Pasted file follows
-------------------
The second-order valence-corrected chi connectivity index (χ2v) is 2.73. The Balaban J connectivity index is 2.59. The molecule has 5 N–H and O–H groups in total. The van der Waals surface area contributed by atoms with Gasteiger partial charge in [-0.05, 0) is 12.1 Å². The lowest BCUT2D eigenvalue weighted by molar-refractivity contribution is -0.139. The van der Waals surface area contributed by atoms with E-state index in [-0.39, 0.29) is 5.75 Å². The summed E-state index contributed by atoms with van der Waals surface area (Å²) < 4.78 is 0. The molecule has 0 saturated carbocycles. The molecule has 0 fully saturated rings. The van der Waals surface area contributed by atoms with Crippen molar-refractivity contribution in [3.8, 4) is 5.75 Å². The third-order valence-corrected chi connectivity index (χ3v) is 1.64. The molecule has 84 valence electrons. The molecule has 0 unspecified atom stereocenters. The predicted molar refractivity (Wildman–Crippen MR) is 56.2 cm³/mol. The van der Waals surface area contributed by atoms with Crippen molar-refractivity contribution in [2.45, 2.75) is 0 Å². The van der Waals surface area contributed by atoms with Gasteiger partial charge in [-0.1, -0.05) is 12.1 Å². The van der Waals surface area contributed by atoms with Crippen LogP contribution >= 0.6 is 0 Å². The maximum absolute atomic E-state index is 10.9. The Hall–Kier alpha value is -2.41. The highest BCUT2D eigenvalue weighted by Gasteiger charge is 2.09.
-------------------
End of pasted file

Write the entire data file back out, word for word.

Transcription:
The second-order valence-corrected chi connectivity index (χ2v) is 2.73. The Balaban J connectivity index is 2.59. The molecule has 5 N–H and O–H groups in total. The van der Waals surface area contributed by atoms with Gasteiger partial charge in [-0.05, 0) is 12.1 Å². The lowest BCUT2D eigenvalue weighted by molar-refractivity contribution is -0.139. The van der Waals surface area contributed by atoms with E-state index in [-0.39, 0.29) is 5.75 Å². The summed E-state index contributed by atoms with van der Waals surface area (Å²) < 4.78 is 0. The molecule has 0 saturated carbocycles. The molecule has 0 fully saturated rings. The van der Waals surface area contributed by atoms with Crippen molar-refractivity contribution in [3.8, 4) is 5.75 Å². The third-order valence-corrected chi connectivity index (χ3v) is 1.64. The molecule has 84 valence electrons. The molecule has 0 unspecified atom stereocenters. The predicted molar refractivity (Wildman–Crippen MR) is 56.2 cm³/mol. The van der Waals surface area contributed by atoms with Crippen molar-refractivity contribution in [2.45, 2.75) is 0 Å². The van der Waals surface area contributed by atoms with Gasteiger partial charge in [-0.1, -0.05) is 12.1 Å². The van der Waals surface area contributed by atoms with Crippen LogP contribution >= 0.6 is 0 Å². The maximum absolute atomic E-state index is 10.9. The Hall–Kier alpha value is -2.41. The highest BCUT2D eigenvalue weighted by Gasteiger charge is 2.09.